“I don’t think you can leave this play without learning something.”
That is one of the ways Tia Bannon, one of the two co-stars of the blistering and subversive new play “seven methods of killing kylie jenner,” sums up the particular experience of her production.
Of course, she adds it is not the job of the cast, director and playwright – all women of color – to educate the audience but “learning through the witnessing of someone else’s experiences and using yourself, your responses as a guideline to understand how you might be a part of the problem, so ultimately you can improve,” is part of the goal.
Bannon plays Kara, friend to co-star Leanne Henlon’s Cleo, who goes viral on Twitter with a post criticizing Kylie Jenner for her exploitation of Black culture when the influencer is declared to be the world’s “youngest self-made billionaire” by Forbes. What follows is an exploration of cultural appropriation and exploitation, especially through the lens of the seven ways Black bodies are brutalized and oppressed on social media.
Presented by Woolly Mammoth Theatre Company in association with the Public Theater and the Royal Court Theatre, “seven methods of killing kylie jenner” runs at Mammoth’s theater through March 5. Bannon joined District Fray to discuss the dynamics of the show.
District Fray: Talk about your reaction to the title of the play and exploring that idea throughout the 90-minutes you’re on stage with Leanne.
Tia Bannon: The internet is full of lots of inflammatory words, to say the very least. It’s a place where people can get away with saying – for the most part – whatever they want, with systems of protections that are quite lenient or arbitrary. Women’s bodies are censored and critiqued so much on the internet, as one example of how arbitrary it can be. I can’t quite remember my first reaction to the title; I think it just felt very commonplace that something like it would exist just as much as, for example, the plethora of racist, violent language that exists on the internet. The title of the play is intended as “clickbait.” The main argument is: If Kylie Jenner and other people are willing to profit off Blackness, surely they should experience the seven ways – that are documented here – in which Black bodies are oppressed and brutalized.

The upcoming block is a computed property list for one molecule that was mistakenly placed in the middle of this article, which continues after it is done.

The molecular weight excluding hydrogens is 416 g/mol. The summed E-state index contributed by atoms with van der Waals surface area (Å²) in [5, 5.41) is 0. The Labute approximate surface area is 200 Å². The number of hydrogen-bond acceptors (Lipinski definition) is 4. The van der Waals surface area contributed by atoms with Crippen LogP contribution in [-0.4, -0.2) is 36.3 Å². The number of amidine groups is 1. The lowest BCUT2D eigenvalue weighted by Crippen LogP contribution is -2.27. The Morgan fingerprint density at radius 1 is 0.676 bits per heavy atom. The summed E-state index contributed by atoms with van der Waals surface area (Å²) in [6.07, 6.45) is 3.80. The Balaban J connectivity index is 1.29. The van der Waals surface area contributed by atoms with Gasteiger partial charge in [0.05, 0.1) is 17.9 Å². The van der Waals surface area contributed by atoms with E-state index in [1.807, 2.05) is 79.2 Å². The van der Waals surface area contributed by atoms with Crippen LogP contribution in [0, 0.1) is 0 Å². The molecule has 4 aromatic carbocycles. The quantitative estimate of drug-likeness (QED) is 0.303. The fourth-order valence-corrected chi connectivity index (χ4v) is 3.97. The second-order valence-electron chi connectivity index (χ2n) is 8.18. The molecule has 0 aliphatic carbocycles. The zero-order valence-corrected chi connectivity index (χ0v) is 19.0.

So, what we see throughout the play is Cleo – a character played by Leanne Henlon – unpacking, for the internet, seven particular ways in which Black bodies are brutalized and oppressed as a way to highlight how you can’t just take the good stuff of our culture and experiences without understanding the oppression and violence we face too.
Since the show is only you two on stage, what does that allow you as an actor to do with the material and the dynamic with each other?
First of all, it’s a real gift work with such multi-dimensional and expansive characters, as well as to explore the relationship and dynamics, like you said, that exist between Cleo and Kara!
We also have the gift of the internet, which in our production we “step in” Twitter. We embody all of those different characters, so it’s a fantastic playground for exploring accents and physicalities, expression, and, in my case, different languages too. I think given the time we have, there’s a real intimacy created on stage, which I think is extremely precious, especially when it comes to exploring Black women and our tenderness, our relationships and some of the nuances that can exist between two people, as well as those things presented within the Black community. It’s really a brilliant insight or peek into the experiences of two Black women and their dynamic, and what it means to be friends, what it means to hold each other accountable, what it means to understand how our history affects us and how we can move forward in the present.
Is there a visual element here with the deluge of potential tweets and Instagram posts and TikToks as a stream of internet consciousness, or is it all you two?
In our production, we physically enter the internet. So, the, I guess, third character of the play is Twitter. In between some of the “irl scenes,” as they are acronym-ed, we enter into the Twittersphere and embody a whole range of characters. There was someone who asked the other day, “Why haven’t you put it on a screen?” First of all, people come to the theater to see theatre! But also, it allows you to step into the world of how we engage with things we think are so passive on our phones, on our screens, sitting there or standing and walking and scrolling. It actually allows us to enter into the physical embodiment and feel the visceral reactions of what that space does to us.
Is there something about the immediacy of theatre that creates room for this kind of understanding or empathy better than other media?
I think the great thing about theatre is that you choose to engage without any distraction. So, you’re really engaged in this contract of like, “I give my time and energy to this space and to the work that you’ve created.” I think our play – and I can speak for it because I’m in it – should and does give you the encouragement to dig deeper into your empathy space. The play is full of emotions and journeys and experiences. There is a lot of a joy and a lot of pain, there is a lot of purging and expression, longing and a deep need to understand each other. I dare you to watch it and not feel a type of way. You might feel many things: you might feel angry, at moments, sheer joy, you might feel defensive in response to it, which is a really good indicator for you to do the work and understand why you might feel that way.
“seven methods of killing kylie jenner” runs at Woolly Mammoth through March 5, 2023. To learn more and get tickets, visit here.
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